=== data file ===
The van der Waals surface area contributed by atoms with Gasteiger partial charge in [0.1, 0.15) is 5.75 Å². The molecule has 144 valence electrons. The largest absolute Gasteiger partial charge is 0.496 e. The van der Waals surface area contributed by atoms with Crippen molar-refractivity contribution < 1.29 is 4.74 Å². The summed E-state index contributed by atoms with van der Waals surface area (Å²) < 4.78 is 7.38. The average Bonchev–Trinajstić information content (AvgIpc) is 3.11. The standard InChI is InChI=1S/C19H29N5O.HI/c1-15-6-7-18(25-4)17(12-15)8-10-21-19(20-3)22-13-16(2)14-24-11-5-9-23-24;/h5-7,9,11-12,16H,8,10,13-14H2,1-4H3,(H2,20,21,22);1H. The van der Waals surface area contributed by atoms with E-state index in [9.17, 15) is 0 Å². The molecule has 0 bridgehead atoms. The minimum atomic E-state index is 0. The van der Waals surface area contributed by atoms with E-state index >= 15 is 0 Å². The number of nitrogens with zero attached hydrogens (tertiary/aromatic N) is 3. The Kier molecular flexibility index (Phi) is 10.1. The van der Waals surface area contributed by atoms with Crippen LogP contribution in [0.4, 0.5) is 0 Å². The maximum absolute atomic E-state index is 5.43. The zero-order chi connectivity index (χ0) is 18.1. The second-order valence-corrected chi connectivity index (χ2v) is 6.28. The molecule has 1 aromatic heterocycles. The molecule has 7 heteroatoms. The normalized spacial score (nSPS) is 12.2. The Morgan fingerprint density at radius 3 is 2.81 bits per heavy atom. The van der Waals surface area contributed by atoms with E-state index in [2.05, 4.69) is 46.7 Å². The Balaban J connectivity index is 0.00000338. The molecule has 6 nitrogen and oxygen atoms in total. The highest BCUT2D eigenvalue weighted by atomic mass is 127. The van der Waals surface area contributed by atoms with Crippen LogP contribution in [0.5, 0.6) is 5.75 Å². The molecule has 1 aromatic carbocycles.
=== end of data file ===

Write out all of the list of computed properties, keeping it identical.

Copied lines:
The van der Waals surface area contributed by atoms with Gasteiger partial charge in [0.1, 0.15) is 5.75 Å². The molecule has 144 valence electrons. The largest absolute Gasteiger partial charge is 0.496 e. The van der Waals surface area contributed by atoms with Crippen molar-refractivity contribution < 1.29 is 4.74 Å². The summed E-state index contributed by atoms with van der Waals surface area (Å²) < 4.78 is 7.38. The average Bonchev–Trinajstić information content (AvgIpc) is 3.11. The standard InChI is InChI=1S/C19H29N5O.HI/c1-15-6-7-18(25-4)17(12-15)8-10-21-19(20-3)22-13-16(2)14-24-11-5-9-23-24;/h5-7,9,11-12,16H,8,10,13-14H2,1-4H3,(H2,20,21,22);1H. The van der Waals surface area contributed by atoms with E-state index in [9.17, 15) is 0 Å². The molecule has 0 bridgehead atoms. The minimum atomic E-state index is 0. The van der Waals surface area contributed by atoms with E-state index >= 15 is 0 Å². The number of nitrogens with zero attached hydrogens (tertiary/aromatic N) is 3. The Kier molecular flexibility index (Phi) is 10.1. The van der Waals surface area contributed by atoms with Crippen LogP contribution in [0.4, 0.5) is 0 Å². The maximum absolute atomic E-state index is 5.43. The zero-order chi connectivity index (χ0) is 18.1. The second-order valence-corrected chi connectivity index (χ2v) is 6.28. The molecule has 1 aromatic heterocycles. The molecule has 7 heteroatoms. The normalized spacial score (nSPS) is 12.2. The Morgan fingerprint density at radius 3 is 2.81 bits per heavy atom. The van der Waals surface area contributed by atoms with E-state index in [2.05, 4.69) is 46.7 Å². The Balaban J connectivity index is 0.00000338. The molecule has 6 nitrogen and oxygen atoms in total. The highest BCUT2D eigenvalue weighted by atomic mass is 127. The van der Waals surface area contributed by atoms with Crippen LogP contribution in [0.5, 0.6) is 5.75 Å². The molecule has 1 aromatic carbocycles.